Rising pressure to contain healthcare costs, increasing demands for safety and quality improvement, more focus on institutional accountability: In 2010, healthcare experts expect several dominant themes to continue converging and moving hospitalists even more to the center of key policy debates.
Peter Pronovost, MD, PhD, medical director of the Center for Innovation in Quality Patient Care and director of the Quality and Safety Research Group at Johns Hopkins University in Baltimore, sees three big themes moving to the fore. One is a greater focus on outcome measurements and accountability for performance, and he expects both carrots and sticks to be wielded. “So, both payment reform and social humiliation, or making things public,” Dr. Pronovost says. “Two, I see a lot more focus on measures that are population-based rather than hospital-based, so looking more at episodes of care.” The shift will force hospitalists to expand their purview beyond the hospital and, he says, partner more with community physicians to develop and monitor performance in such areas as transitions of care and general benchmarks of care.
Dr. Pronovost also expects “significant pressure on both the provider organization and individual clinician being paid less for what they do.” Finding ways to minimize costs will be a priority as payors increase scrutiny on expenses like unnecessary hospital readmissions. But hospitalists, he says, are better positioned than many other physicians to play a key role in the drive toward efficiency while also improving healthcare quality and safety. “I think hospitalists’ roles are going to go up dramatically,” Dr. Pronovost adds, “and I hope the field responds by making sure they put out people who have the skills to lead.”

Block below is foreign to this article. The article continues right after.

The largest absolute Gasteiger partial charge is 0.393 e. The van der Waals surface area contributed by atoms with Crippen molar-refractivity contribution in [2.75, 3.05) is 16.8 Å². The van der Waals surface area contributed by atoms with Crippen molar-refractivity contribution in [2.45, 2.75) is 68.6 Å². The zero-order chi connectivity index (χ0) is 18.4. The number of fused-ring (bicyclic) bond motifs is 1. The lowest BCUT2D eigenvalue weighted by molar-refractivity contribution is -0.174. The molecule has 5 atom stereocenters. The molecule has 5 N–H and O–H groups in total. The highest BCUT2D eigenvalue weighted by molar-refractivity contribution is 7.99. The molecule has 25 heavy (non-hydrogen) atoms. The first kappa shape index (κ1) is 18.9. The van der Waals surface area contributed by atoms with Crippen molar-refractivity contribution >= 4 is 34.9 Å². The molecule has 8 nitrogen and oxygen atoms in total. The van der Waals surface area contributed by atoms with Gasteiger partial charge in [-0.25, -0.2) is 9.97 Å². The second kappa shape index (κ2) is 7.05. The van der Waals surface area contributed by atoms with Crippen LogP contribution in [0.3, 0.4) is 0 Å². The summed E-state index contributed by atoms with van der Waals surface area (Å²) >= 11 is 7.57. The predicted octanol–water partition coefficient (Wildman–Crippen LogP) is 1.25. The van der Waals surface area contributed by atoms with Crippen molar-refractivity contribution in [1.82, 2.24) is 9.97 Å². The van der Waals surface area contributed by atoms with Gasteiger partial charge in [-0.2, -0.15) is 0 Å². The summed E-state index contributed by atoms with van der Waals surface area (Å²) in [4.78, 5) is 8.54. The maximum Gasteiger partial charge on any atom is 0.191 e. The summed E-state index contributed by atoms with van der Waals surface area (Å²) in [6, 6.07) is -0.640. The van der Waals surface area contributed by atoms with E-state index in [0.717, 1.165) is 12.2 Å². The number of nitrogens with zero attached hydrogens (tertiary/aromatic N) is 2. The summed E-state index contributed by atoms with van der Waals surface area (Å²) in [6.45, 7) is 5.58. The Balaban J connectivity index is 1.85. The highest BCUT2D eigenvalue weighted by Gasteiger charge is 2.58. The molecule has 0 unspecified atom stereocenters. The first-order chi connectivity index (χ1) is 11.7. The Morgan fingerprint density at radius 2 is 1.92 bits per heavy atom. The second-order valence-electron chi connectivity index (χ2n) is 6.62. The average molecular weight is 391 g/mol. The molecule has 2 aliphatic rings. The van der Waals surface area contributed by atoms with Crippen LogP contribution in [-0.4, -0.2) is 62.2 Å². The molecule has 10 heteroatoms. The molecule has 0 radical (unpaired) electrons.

Nancy Berlinger, PhD, deputy director and research scholar at The Hastings Center in Garrison, N.Y., cites end-of-life care as another theme likely to gain traction in 2010. As project director of the center’s revised ethical guidelines for end-of-life care, Dr. Berlinger notes how often clinicians in her working group have invoked the hospitalist profession. It’s no accident. “Hospitalists are increasingly associated with the care of patients on Medicare,” she says, adding Medicare beneficiaries are far more likely to be nearing the end of life.
Demographics suggest that connection will continue to grow in 2010 and beyond. Dr. Berlinger points to a 2009 New England Journal of Medicine study showing that the odds of a hospitalized Medicare patient receiving care from a hospitalist increased at a brisk 29.2% annual clip from 1997 through 2006.1 And while the U.S. faces a shortage of geriatricians, HM is growing rapidly as a medical profession. “By default, whether or not hospitalists self-identify as caring for older Americans,” Dr. Berlinger says, “this is their area of practical specialization.”
With that specialization comes added responsibility to assist with advanced-care planning and helping patients to document their wishes. Similarly, she says, it means acknowledging that these patients are more likely to have comorbid conditions and identify with goals of care. “I don’t think there’s any way around this,” she says. “Medicare and hospitalists, whether by accident or design, are increasingly joined at the hip. That is something that hospitalists, as a profession, will always need to keep their eye on.”
A parallel trend is that other doctors increasingly view hospitalists as hospital specialists. “The hospitalist’s responsibilities are not just in terms of the patients they care for, but also in terms of the institution itself,” Dr. Berlinger says. Non-staff physicians, for example, expect hospitalists to know how a hospital’s in-patient care system works. Practically speaking, as electronic medical records (EMR) become more commonplace, hospitalists will be increasingly relied upon to understand a hospital’s information technology.